I have felt, during my 10 years as an educator, the forceful squashing of curiosity. Instead of allowing the space my students need to get used to the boredom necessary to discover their own interests and then pursue them, the curriculum I must strictly shove down the often disinterested throats of my students is so jam packed I haven’t the time to get through half of what I’m expected to. My students must be able to regurgitate the correct answers to the specific questions they must know to pass the tests that will determine the level of stress they will endure for the remainder of the school year. The students who fail to “perform well on” the state and national exams (selecting one too many incorrect multiple choice answers while staring at a computer screen for hours is now considered a form of “performing”) face years of potential medicating, tutoring, extra homework and ridicule from other students. It’s no wonder under such stressed conditions that a child’s ability to perform creatively, focused on topics that interest them, is significantly diminished. I found myself searching for ways to nurture curiosity in my mentoring (I no longer use the word teaching, as it implies something being done to the student as opposed to with them), which I found meant significantly less control on my part and much more on that of the students.

Photo of raven stealing food. Image courtesy of Pixabay

» Continue reading The Birth of Curiosity: Through the Eyes of a Raven Part I

Tony Angell is for the Birds: Celebrating life of the Puget Sound

June 17th, 2012 | Posted by in Naturalist Notes

As part of our “Nature of Writing” series, John Marzluff & Tony Angell present Gifts of the Crow: How Perception, Emotion and Thought Allow Smart Birds to Behave Like Humans June 18 at 7pm in the Readings Gallery at Village Books in Bellingham; Free!

A soaring bald eagle and playful river otters at the North Cascades Environmental Learning Center on Diablo Lake. Watchful ravens standing sentinel at the entrance to the Mt. Baker Ski Area.  A parliament of owls gathered on the Whatcom Community College campus.

Whatcom County is fortunate to have Tony Angell’s inspired avian sculptures adding beauty and grace to our local land- and cityscapes. These iconic pieces join noteworthy installations at the Seattle Aquarium, Woodland Park Zoo, Tacoma Art Museum, the Sleeping Lady Resort, and countless public libraries and schools throughout Washington—not to mention Cornell University and the renowned Museum of Wildlife Art in Jackson, Wyo.

Under the influence of his powerful hands—Angell is a former University of Washington shot-putter, discus-thrower and arm-wrestling champ—blocks of granite, onyx, marble, chlorite, limestone and serpentine reveal sinuous shapes of Pacific Northwest wildlife, often birds, but also orcas, turtles, salmon, salamanders and other denizens of our region.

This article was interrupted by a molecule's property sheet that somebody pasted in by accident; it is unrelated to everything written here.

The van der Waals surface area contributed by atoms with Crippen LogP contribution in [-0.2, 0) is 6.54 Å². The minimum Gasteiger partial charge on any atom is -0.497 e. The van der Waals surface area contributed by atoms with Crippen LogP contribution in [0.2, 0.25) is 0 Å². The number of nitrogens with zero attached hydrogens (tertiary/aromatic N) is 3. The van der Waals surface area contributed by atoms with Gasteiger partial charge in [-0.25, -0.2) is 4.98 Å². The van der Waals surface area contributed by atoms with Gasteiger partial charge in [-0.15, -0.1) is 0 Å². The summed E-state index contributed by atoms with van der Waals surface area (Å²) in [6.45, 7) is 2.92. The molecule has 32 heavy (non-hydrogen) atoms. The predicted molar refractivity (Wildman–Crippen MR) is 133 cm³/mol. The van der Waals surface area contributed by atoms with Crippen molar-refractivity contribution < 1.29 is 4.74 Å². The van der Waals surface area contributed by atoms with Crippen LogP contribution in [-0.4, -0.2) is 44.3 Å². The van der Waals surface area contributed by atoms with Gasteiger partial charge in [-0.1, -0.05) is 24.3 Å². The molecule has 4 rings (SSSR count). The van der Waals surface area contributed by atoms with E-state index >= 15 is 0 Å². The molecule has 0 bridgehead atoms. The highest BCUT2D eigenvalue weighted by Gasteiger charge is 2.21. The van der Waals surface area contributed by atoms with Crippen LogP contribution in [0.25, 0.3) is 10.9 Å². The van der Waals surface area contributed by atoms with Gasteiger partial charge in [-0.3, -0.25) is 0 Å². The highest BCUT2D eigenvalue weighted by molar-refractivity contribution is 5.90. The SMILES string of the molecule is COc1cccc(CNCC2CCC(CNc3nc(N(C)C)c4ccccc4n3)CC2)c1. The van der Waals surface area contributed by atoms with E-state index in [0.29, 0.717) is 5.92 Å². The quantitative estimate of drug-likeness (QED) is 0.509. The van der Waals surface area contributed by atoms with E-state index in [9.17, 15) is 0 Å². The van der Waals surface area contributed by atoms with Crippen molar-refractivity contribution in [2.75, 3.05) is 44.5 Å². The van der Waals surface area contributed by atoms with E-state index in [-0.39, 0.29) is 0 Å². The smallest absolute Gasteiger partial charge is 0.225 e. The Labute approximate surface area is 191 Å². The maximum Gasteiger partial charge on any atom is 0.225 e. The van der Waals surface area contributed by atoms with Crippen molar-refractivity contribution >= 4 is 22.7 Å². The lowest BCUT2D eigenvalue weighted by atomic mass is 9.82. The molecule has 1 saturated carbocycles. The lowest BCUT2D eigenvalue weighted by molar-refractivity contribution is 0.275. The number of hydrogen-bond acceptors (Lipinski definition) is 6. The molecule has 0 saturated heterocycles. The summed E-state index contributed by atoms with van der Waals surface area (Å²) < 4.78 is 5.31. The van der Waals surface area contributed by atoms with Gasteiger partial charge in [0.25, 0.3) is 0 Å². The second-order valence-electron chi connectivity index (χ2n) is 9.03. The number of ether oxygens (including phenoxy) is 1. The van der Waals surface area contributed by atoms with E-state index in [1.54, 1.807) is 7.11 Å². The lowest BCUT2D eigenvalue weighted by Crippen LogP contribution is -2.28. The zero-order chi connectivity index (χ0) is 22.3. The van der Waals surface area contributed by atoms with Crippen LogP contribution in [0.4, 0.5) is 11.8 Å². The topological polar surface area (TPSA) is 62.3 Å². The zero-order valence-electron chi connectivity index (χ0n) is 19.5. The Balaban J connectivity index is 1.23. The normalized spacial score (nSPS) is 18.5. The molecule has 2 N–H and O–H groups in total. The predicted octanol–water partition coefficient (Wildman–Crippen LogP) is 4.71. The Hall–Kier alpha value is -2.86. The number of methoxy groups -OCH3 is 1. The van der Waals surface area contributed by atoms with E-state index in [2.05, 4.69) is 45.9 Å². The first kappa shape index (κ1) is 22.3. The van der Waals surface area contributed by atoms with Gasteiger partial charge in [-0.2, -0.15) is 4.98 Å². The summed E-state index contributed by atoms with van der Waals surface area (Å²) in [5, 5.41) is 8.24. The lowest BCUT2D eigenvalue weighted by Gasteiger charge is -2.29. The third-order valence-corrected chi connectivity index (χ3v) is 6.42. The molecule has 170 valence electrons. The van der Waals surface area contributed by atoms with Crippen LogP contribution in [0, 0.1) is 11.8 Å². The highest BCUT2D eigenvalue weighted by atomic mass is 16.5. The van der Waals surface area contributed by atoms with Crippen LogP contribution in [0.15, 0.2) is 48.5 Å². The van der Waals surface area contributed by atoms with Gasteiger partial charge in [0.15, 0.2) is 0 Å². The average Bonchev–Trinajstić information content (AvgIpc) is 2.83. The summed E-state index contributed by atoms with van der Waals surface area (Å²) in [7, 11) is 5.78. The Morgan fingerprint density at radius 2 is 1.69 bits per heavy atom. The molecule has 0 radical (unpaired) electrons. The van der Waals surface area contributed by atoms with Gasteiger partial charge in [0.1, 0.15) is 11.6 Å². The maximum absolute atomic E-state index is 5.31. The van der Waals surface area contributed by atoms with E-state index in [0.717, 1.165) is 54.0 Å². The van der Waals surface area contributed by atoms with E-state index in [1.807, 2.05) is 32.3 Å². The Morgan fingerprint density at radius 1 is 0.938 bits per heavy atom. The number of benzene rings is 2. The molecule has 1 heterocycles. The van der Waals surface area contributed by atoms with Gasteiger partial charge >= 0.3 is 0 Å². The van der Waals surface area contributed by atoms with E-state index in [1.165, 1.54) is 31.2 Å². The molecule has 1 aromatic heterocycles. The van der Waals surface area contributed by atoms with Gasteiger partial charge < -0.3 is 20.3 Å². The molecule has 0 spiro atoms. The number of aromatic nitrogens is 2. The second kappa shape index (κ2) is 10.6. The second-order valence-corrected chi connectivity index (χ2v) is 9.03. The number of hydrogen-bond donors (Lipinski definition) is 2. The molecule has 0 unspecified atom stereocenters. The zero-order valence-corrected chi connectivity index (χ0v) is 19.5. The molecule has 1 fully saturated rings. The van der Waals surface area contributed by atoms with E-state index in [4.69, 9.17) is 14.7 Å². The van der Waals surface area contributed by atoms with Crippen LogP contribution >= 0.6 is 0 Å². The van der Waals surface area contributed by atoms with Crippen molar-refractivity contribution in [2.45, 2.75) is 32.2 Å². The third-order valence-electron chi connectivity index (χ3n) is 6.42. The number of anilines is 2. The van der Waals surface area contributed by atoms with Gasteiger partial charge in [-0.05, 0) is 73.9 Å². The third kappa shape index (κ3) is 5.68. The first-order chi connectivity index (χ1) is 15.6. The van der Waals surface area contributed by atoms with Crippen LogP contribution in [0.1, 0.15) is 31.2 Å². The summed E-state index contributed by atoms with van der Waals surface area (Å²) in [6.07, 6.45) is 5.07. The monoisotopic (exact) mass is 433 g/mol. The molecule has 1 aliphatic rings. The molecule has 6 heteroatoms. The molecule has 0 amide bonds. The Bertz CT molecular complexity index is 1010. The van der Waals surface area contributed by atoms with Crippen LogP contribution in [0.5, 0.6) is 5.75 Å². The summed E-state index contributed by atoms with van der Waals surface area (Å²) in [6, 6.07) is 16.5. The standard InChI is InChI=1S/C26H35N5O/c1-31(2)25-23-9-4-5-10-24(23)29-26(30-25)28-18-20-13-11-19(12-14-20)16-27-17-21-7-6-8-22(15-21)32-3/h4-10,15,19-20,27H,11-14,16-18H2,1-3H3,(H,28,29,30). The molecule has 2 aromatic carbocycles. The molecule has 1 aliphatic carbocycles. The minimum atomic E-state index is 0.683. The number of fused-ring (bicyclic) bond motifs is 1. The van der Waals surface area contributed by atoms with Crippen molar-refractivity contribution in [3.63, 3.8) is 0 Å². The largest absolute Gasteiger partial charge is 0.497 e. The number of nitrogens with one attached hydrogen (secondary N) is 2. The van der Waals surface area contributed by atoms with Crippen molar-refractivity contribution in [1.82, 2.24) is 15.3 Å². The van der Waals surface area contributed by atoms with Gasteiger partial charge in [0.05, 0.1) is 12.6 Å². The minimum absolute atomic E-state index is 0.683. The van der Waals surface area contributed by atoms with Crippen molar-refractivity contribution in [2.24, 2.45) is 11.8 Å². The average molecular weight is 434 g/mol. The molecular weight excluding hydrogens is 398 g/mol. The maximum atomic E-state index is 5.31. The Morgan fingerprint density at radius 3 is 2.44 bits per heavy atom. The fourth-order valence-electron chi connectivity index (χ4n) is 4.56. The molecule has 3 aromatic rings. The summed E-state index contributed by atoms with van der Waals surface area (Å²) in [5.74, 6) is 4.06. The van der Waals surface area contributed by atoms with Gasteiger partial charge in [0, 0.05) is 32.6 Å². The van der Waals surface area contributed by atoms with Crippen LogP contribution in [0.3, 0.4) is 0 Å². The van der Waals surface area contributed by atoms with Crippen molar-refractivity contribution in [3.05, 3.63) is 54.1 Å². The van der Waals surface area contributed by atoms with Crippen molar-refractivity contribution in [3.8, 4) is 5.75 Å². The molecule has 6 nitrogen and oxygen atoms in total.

“(While) I do address matters of detail and I am generally sensitive to accuracy of my detail, I don’t put a lot of it into my work,” Angell once explained in a radio interview. “What I am trying to do is emphasize the spiritual side of the subject.”

Angell is also a gifted wildlife illustrator, and has just published Gifts of the Crow: How Perception, Emotion, and Thought Allow Smart Birds to Behave Like Humans, a follow-up to 2005’s In the Company of Crows and Ravens. Both volumes are a collaboration with John Marzluff, professor at the School of Environmental and Forest Sciences at the University of Washington, bringing together the artistry and field naturalist skills of Angell with the scientific expertise of Marzluff to examine the fascinating, uncanny world of corvid behavior.

» Continue reading Tony Angell is for the Birds: Celebrating life of the Puget Sound

In the Company of Corvids: John Marzluff in the North Cascades

June 15th, 2012 | Posted by in Life at the Learning Center

As part of our “Nature of Writing” series, John Marzluff & Tony Angell present Gifts of the Crow: How Perception, Emotion and Thought Allow Smart Birds to Behave Like Humans June 18 at 7pm in the Readings Gallery at Village Books in Bellingham; Free!

This summer, the Environmental Learning Center will be buzzing with adult seminars – from weekend intensives on wild edibles to workshops in watercolor and wildlife tracking, the warmer weather invites opportunities for field learning. From June 1st through June 3rd North Cascades Institute hosted Professor John Marzloff from the University of Washington to share his knowledge and work on corvids, arguably the smartest of the bird families. Marzluff, who has been teaching for the Institute for over five years, continually fills courses to the brim and this year his “In the Company of Corvids” adult seminar was expanded to nineteen eager participants, all excited to spend time in the field searching for ravens, crows, jays, magpies, and nutcrackers.